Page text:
The artist Joseph Beuys had died several years earlier, but Beuys mania was still rife among the art student body. One of my friends -- a fish out of water in the arts department because he worked in oils on canvas rather than on grand installations -- would rather unfetchingly dress like the German conceptualist, complete with felt hat and waistcoat, and quote such politically ineffectual lines as "To make people free is the aim of art, therefore art for me is the science of freedom" or "Only art is capable of dismantling the repressive effects of a senile social system that continues to totter along the deathline". I found Beuys' work -- blocks of lard, piles of felt -- just as tedious.

So a tiny miracle occurred yesterday when I was persuaded to attend the Beuys exhibition at the Tate Modern and came away impressed. The politics were as insignificant as ever, but the alchemical concepts of decay and regeneration represented in works such as his Vitrines and Hearth installations, and in the materials he used -- copper, felt, lard, blood, beeswax -- made a powerfully visceral impression on me this time around. If it were not for the barriers around each installation I would have felt compelled to sink into the mountain of felt, bury my hands in the jars of fat, and run my fingers across the blocks of basalt.

"My sculpture is not fixed and finished. Processes continue in most of them: chemical reactions, fermentations, colour changes, decay, drying up. Everything is in a state of change." Joseph Beuys.

We left the Tate late in the night and struggled to find a place to eat. On a road to Elephant and Castle, we gratefully gave in to the lure of La Dolce Vita's pink neon signage and ended up having a fantastic meal of salami, parma ham and artichoke antipasti for starters, and seafood pappardelle pasta and grilled sea bream for main courses. Our waiters were also the owners who described the making of their delicious tomato sauce in loving detail; and and their friends were eating at adjoining tables.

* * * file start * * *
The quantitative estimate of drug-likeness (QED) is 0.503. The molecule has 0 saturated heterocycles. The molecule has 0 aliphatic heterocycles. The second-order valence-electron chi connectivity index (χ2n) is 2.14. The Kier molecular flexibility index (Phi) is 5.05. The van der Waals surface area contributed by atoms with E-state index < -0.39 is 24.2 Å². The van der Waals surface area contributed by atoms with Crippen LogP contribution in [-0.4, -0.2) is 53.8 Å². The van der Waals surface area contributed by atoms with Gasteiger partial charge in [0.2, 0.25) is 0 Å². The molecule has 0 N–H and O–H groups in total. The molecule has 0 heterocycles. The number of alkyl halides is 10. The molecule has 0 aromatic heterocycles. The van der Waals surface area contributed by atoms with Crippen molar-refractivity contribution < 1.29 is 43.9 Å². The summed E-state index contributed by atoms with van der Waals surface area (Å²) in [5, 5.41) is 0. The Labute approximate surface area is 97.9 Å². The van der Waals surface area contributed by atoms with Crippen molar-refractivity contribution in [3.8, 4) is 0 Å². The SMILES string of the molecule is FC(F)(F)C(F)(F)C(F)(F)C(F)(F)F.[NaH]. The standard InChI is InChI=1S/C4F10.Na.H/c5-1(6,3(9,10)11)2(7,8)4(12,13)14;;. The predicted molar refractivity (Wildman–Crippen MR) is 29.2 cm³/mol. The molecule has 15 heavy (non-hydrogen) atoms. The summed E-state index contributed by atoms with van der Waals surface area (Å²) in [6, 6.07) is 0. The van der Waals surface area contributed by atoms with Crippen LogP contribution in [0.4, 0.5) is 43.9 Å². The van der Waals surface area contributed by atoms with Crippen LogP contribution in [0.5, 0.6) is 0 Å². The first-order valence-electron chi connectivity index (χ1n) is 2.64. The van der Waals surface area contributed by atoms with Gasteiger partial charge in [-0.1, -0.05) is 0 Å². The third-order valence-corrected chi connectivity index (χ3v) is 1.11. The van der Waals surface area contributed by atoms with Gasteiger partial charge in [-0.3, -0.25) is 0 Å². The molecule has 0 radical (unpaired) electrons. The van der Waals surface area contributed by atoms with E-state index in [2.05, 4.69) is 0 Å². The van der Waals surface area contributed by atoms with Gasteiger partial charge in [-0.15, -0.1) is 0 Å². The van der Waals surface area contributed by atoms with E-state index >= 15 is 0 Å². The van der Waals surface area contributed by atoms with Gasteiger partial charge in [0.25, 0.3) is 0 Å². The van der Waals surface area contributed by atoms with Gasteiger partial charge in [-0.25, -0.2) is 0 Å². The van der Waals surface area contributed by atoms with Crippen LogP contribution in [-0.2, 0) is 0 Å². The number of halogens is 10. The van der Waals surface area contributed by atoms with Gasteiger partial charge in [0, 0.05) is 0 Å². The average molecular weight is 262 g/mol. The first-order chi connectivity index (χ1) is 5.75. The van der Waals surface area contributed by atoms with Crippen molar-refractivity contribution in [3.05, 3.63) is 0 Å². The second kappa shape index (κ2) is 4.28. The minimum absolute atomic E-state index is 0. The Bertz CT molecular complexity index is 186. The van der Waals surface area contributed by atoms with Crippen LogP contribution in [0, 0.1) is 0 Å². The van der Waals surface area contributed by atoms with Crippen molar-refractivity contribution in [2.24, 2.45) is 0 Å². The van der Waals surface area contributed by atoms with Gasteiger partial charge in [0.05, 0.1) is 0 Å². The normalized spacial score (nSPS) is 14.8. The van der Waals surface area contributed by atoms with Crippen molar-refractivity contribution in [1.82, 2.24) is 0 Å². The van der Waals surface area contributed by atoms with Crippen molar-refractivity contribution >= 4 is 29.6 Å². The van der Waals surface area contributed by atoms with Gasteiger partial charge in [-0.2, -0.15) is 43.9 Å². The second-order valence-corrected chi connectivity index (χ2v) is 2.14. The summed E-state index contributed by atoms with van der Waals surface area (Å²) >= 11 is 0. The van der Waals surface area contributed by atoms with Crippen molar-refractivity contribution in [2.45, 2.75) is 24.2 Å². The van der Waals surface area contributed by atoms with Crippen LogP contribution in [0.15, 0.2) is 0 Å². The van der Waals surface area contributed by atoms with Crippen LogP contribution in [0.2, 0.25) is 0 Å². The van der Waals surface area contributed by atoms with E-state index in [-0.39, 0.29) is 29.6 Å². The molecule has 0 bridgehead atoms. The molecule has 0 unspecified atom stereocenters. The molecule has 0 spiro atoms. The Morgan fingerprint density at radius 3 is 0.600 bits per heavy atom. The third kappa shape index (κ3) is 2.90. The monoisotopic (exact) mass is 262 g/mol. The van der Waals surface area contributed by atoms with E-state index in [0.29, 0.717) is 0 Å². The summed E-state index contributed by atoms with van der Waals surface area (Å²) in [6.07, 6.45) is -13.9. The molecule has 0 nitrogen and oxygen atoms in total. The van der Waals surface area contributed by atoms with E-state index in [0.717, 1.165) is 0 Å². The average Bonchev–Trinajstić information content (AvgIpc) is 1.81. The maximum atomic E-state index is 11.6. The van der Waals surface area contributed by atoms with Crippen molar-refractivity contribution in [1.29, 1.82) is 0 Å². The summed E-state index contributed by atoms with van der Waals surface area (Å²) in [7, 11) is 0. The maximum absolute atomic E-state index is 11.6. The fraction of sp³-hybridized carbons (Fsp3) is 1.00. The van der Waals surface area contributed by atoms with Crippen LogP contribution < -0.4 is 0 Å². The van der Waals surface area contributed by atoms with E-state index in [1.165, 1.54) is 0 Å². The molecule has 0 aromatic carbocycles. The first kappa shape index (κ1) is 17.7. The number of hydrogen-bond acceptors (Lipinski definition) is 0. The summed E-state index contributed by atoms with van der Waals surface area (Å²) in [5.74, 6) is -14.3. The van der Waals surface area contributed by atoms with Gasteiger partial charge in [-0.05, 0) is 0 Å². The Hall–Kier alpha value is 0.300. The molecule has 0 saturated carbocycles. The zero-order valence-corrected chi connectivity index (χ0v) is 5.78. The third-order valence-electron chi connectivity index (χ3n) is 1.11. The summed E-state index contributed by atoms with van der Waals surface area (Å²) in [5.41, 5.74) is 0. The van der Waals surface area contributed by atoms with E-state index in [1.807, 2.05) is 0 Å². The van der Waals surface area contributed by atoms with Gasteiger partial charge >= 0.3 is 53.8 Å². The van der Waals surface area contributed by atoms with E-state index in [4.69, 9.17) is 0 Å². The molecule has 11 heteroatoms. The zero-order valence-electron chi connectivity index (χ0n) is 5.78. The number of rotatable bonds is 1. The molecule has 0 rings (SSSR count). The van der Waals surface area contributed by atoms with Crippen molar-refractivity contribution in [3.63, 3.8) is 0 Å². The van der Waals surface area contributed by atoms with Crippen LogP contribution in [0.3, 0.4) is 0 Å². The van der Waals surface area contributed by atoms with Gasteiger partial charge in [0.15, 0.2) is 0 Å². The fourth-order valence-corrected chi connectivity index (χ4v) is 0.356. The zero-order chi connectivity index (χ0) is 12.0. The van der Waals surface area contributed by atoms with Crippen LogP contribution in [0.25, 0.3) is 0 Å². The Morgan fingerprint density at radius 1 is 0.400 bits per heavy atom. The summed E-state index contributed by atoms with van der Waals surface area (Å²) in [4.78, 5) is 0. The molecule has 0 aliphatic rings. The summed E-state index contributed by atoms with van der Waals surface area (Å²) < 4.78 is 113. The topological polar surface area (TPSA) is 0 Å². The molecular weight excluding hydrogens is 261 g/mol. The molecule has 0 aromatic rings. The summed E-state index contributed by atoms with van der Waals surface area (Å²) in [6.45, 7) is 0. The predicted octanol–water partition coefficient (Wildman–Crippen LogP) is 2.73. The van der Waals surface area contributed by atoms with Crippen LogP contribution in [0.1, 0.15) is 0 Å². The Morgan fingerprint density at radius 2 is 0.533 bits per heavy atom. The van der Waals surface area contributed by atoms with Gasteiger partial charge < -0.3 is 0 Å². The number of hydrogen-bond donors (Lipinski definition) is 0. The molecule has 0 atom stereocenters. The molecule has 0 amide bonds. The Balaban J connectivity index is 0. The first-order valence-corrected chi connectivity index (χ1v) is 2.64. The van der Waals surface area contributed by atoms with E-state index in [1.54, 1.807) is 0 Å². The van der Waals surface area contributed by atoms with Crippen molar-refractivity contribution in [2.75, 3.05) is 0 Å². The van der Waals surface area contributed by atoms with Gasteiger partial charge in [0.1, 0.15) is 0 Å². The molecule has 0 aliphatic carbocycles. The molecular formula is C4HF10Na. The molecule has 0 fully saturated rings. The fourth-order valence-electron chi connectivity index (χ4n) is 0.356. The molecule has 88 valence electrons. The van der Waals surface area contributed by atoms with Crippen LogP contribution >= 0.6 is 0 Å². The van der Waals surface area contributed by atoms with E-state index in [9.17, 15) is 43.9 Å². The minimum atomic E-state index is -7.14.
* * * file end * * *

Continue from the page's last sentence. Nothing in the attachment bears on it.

Related links:

+ "Beuys did not think Germans should evade their past, or be destroyed by it. His art was in many ways deeply nationalist. Drawing on ancient myths and symbols, he revived the Romanticism of Caspar David Friedrich and Richard Wagner, a tradition tainted by Nazism, yet which Beuys made vital again for a generation of Germans who were children in or after the war." The Guardian, Wounds of History.

+ "Oddly, there is a kind of beauty here, or beauty's antidote. Looking at the objects gathered in Beuys's vitrines, one realises that they, too, have a calculated aesthetic. One can get used to anything, and even take a kind of pleasure in it - in the various whitenesses of fat, the rust on a tin, the residue that's left inside it, the chemistry of decay." The Guardian, The antidote to beauty.

Thursday, February 17, 2005

The Holy Girl

Saw Argentinean director Lucrecia Martel's sensual movie La Nina Santa last night at the Ritzy in Brixton.

A complex yet understated and oblique portrayal of a 16 year old girl's erotic and religious awakening. The object of her affection is a middle aged doctor, who is attending a medical conference at the hotel managed by her mother, and who first insinuates himself on the young girl by furtively pressing himself up against her behind. Her religious devotion is such that her growing passion for the doctor manifests itself in the need to save his soul, and her seductive mission brings him constantly out in a panic of cold sweat.